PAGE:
This school building is representative of the second or even third building that was put up to accomodate the children of a rural district. Schools of this type were to be found about 3 or 4 miles apart over the entire area of eastern Nebraska. An eastern county might have 60 to 70 school districts.In western Nebraska the schools were much farther apart due to the sparse population. In 1915 there were 72 school districts in Polk County. Sometimes there was a pony barn, for the ponies the children rode to school. A windmill provided the water that the teacher carried in each day. Two small buildings "outhouses" provided toilet facilities. The small schools were heated with woodburning stoves A building as in the picture likely had a coal burning furnace in the basement. The teacher had to arrive early enough to get the schoolhouse warm and get the water carried in before the children arrived. After school, she/or he swept the floor, dumped the water, and in the case of the woodburning heater, carried in the wood for tomorrow's fire. Each school was governed by a local board, Director, Moderator and Treasurer, elected at a general meeting of the landowners and parents of the children which was held in June each year. They served for a period of 3 years at which time they could be re-elected. This board hired the teacher and determined the taxation needed to support the school. At the yearly meeting a cleaning committee was appointed to get the building in shape for the fall classes and decisions made on major repairs, if needed. One of the board members would mow the grass which was allowed to grow over the summer. School supplies were provided as each district saw fit, depending on the amount of revenue that was raised.

A "Course of Study" was determined by the State Board of Eduction and quarterly exams went to each rural school to give to the children (every nine weeks) and it was important that the curriculum be followed so that all children were receiving the same education. (I don't know when this began but at least by the 1930's)

There was a County Superintendent of Schools (elected at a county wide election along with other county officers) whose responsibility it was to oversee all the rural schools of the county. In Polk County (where I attended a rural school and later taught school) the Superintendent had a list of recommended texts for all classes. Miss Olive McBeth held this office for many years (1930's, 1940's) and she expected compliance in the use of these texts. She visited the schools on a regular, and "drop-in" basis, and she wanted to see the texts in use, the teacher's planning book, the buildings neat and in repair and an orderly classroom. She held "teachers' institute" in the courthouse in Osceola before classes began in Sept and thereafter quarterly during the school year which all teachers were expected to attend. There was no nonsense and no excuses with Miss McBeth!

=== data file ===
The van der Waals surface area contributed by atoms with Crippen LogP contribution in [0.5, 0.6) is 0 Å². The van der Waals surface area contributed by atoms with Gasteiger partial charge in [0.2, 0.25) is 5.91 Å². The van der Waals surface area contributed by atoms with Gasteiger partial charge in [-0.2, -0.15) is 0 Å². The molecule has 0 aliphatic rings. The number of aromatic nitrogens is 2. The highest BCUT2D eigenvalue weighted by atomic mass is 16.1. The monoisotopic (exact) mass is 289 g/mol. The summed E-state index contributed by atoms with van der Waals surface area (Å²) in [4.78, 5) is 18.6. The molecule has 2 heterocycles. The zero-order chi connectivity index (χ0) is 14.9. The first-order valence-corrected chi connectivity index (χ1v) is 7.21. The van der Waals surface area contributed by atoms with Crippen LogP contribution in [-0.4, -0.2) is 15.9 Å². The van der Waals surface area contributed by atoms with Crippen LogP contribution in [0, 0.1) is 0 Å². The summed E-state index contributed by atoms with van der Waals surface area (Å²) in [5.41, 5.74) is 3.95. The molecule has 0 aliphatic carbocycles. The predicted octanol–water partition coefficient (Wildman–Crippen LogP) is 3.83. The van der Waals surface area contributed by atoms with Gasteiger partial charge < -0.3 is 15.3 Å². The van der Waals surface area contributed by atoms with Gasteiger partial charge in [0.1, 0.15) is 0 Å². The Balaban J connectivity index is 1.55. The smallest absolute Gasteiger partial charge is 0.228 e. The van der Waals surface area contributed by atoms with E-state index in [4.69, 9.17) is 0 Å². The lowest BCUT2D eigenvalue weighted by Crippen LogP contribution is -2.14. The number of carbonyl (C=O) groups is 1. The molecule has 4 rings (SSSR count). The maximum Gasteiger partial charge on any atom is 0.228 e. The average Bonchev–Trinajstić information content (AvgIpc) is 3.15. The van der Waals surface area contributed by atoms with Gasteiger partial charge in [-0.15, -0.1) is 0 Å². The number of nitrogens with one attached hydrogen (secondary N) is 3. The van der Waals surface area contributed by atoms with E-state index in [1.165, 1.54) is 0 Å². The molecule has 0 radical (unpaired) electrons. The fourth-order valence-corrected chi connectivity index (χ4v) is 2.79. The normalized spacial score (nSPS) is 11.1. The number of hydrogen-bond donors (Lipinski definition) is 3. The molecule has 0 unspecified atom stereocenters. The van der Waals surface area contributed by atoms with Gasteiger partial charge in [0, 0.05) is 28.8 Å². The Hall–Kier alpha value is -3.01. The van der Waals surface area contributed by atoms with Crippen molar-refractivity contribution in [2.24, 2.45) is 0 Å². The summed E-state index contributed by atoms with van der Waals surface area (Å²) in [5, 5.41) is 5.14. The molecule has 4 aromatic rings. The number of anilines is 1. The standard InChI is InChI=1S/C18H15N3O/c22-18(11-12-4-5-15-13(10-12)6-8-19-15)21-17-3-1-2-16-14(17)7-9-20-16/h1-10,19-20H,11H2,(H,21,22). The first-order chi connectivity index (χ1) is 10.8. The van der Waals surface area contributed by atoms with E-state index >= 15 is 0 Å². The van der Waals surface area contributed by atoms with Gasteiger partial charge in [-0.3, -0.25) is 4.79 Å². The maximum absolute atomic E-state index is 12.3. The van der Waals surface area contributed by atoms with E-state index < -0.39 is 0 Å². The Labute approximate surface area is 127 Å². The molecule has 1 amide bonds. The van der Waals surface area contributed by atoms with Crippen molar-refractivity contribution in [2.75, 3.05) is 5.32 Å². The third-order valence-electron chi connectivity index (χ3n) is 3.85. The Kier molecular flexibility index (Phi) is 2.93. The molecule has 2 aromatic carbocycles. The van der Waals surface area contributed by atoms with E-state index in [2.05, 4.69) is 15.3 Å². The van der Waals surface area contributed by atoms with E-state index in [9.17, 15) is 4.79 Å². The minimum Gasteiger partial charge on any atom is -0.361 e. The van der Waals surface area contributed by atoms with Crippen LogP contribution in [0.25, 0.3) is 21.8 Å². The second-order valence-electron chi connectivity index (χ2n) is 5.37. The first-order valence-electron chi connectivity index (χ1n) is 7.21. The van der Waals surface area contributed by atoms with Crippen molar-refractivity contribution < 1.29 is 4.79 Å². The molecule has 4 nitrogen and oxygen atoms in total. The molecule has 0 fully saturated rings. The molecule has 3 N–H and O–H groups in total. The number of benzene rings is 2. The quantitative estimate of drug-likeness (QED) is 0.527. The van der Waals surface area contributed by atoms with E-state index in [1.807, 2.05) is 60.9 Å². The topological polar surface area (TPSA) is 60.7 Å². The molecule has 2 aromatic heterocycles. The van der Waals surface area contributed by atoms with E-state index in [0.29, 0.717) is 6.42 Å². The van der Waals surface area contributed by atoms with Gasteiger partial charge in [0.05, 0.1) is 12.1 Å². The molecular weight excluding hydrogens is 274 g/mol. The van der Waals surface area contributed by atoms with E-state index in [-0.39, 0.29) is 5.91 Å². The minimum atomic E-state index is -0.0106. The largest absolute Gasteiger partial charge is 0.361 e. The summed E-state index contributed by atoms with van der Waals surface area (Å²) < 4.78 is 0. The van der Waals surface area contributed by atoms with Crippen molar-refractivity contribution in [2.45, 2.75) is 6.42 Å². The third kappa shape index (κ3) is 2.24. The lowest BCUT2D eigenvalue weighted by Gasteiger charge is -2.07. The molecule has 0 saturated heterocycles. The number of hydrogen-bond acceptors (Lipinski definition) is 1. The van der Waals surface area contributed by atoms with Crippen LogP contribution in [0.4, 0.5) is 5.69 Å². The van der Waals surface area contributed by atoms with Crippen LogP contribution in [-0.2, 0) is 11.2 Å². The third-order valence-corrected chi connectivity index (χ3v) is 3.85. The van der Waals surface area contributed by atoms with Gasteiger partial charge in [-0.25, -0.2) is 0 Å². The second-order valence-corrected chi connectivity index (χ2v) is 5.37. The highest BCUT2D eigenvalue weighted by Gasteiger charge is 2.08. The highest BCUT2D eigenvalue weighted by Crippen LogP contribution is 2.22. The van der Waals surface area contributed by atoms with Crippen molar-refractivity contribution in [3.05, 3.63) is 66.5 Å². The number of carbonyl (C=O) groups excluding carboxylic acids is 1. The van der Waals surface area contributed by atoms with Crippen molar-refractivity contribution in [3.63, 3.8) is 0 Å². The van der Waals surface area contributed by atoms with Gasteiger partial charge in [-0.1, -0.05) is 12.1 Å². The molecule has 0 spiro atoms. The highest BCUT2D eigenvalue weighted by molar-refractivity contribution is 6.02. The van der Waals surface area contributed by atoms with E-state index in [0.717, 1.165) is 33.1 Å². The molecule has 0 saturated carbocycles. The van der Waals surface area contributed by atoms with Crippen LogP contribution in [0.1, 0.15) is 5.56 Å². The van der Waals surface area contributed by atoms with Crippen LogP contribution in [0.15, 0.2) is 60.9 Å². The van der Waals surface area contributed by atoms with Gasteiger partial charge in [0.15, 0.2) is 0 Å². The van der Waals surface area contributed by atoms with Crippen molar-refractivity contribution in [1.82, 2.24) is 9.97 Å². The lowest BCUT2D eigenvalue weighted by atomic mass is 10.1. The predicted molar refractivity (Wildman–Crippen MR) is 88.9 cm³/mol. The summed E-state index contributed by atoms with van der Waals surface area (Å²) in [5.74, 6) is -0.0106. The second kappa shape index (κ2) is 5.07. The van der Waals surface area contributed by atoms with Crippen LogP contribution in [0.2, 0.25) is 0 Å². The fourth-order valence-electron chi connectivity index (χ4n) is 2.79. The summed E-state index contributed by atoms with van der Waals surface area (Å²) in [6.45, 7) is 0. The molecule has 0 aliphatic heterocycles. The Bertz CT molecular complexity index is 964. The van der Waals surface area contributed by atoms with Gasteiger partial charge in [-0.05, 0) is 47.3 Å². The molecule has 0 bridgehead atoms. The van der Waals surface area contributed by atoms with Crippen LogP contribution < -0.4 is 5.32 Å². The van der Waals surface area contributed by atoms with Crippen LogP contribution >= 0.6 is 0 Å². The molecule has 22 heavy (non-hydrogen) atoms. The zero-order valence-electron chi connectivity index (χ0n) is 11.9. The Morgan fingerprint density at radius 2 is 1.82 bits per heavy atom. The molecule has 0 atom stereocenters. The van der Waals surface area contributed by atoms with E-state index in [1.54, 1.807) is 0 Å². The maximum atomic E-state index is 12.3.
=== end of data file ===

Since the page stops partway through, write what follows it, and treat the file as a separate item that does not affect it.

State examinations were given to 7th and 8th grade rural school children (I don't know when this began, but before 1930) to determine if they had mastered the curriculum of the Course of Study set out by the State of Nebraska. These exams were not given by the students' own teacher. Usually the 7th and 8th graders went to the adjoining district or into the town school where the state tests were given. Exams were in Arithmetic, Mental Arithmetic, Bookkeeping, Reading, Hygiene, Grammar, Spelling, Penmanship, Drawing & Art, History, Civics, Geography, and Agriculture & Geography of Nebraska and these exams were tough! They were given in late April, and again in early May for those that did not get a passing grade of 70. A rural student could not attend high school until these exams had been passed successfully. It was a sign of a "good" teacher whose students passed the April exams.

Tuition was paid by the rural district to the town district for each rural student attending high school in town. "Rural free tuition" As a result of the close monitoring of the curriculum of the rural schools, the "country kids" were ready for higher education and did well in high school classes.


The very first teachers in Nebraska schools were former teachers in the east, maybe a maiden lady who had some education, perhaps a volunteer who had served as a lawyer in the east. Sometimes a mother would take in some neighbor children to teach in addition to her own. As colleges began courses in teacher training, so did the high schools. Any person who had completed the "Normal Training" course in high school and passed "Teachers' Exams" given at the county level 4 times a year with a grade no lower than 70 on any exam, and an average of 80 on the 14 exams could apply for a teaching certificate to teach a rural school. This certificate was good for three years. The certificate could be renewed only after taking 9 hrs of college credit in education. This was done by taking summer courses. During WWII this requirement was waved due to the scarcity of teachers. By the 1950's requirements became stricter until a degree in education at a 4 yr college was required.

Education in Nebraska Today

The consolidation of schools in Nebraska brought about the closing of the rural schools. Today bus routes bring the rural children into the small towns for their education. Even the small town schools have consolidated. Some large education complexes have been built equi-distant between 2, even 3 small towns. Electronic classrooms exist in many schools, bringing classes together in several schools, providing courses each school alone could not provide.

Who is to say that the children in the rural school of 1900 did not have as good a chance at a good life in their world, as the children of today have in our world with the complex system of education that has developed over the years.